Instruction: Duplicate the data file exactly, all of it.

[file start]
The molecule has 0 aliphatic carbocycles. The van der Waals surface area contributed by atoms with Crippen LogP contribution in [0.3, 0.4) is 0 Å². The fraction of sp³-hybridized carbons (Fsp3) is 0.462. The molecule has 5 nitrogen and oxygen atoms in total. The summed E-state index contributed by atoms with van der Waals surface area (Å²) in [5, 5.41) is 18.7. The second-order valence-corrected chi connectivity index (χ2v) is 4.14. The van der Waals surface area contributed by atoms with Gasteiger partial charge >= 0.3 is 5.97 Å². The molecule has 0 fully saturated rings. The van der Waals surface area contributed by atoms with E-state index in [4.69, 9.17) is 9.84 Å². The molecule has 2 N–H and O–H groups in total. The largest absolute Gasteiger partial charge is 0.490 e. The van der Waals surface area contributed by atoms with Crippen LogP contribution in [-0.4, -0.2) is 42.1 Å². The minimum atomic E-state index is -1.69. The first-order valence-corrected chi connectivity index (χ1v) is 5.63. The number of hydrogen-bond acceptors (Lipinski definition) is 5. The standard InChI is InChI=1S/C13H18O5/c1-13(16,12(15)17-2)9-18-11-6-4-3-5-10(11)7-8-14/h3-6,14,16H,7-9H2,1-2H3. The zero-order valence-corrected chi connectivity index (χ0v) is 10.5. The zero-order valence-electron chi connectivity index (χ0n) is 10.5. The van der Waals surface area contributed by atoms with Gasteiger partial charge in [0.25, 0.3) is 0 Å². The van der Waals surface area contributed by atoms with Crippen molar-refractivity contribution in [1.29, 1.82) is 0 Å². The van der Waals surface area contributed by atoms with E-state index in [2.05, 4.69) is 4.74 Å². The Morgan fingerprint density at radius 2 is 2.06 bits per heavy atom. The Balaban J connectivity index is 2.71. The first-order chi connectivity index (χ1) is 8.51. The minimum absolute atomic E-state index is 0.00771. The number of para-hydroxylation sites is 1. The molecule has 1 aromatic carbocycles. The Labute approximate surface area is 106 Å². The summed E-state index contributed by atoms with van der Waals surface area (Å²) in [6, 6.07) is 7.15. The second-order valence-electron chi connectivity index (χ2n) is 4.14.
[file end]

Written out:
The molecule has 0 aliphatic carbocycles. The van der Waals surface area contributed by atoms with Crippen LogP contribution in [0.3, 0.4) is 0 Å². The fraction of sp³-hybridized carbons (Fsp3) is 0.462. The molecule has 5 nitrogen and oxygen atoms in total. The summed E-state index contributed by atoms with van der Waals surface area (Å²) in [5, 5.41) is 18.7. The second-order valence-corrected chi connectivity index (χ2v) is 4.14. The van der Waals surface area contributed by atoms with Gasteiger partial charge >= 0.3 is 5.97 Å². The molecule has 0 fully saturated rings. The van der Waals surface area contributed by atoms with E-state index in [4.69, 9.17) is 9.84 Å². The molecule has 2 N–H and O–H groups in total. The largest absolute Gasteiger partial charge is 0.490 e. The van der Waals surface area contributed by atoms with Crippen LogP contribution in [-0.4, -0.2) is 42.1 Å². The minimum atomic E-state index is -1.69. The first-order valence-corrected chi connectivity index (χ1v) is 5.63. The number of hydrogen-bond acceptors (Lipinski definition) is 5. The standard InChI is InChI=1S/C13H18O5/c1-13(16,12(15)17-2)9-18-11-6-4-3-5-10(11)7-8-14/h3-6,14,16H,7-9H2,1-2H3. The zero-order valence-corrected chi connectivity index (χ0v) is 10.5. The zero-order valence-electron chi connectivity index (χ0n) is 10.5. The van der Waals surface area contributed by atoms with Gasteiger partial charge in [0.25, 0.3) is 0 Å². The van der Waals surface area contributed by atoms with Crippen molar-refractivity contribution in [1.29, 1.82) is 0 Å². The van der Waals surface area contributed by atoms with E-state index in [2.05, 4.69) is 4.74 Å². The Morgan fingerprint density at radius 2 is 2.06 bits per heavy atom. The Balaban J connectivity index is 2.71. The first-order chi connectivity index (χ1) is 8.51. The minimum absolute atomic E-state index is 0.00771. The number of para-hydroxylation sites is 1. The molecule has 1 aromatic carbocycles. The Labute approximate surface area is 106 Å². The summed E-state index contributed by atoms with van der Waals surface area (Å²) in [6, 6.07) is 7.15. The second-order valence-electron chi connectivity index (χ2n) is 4.14.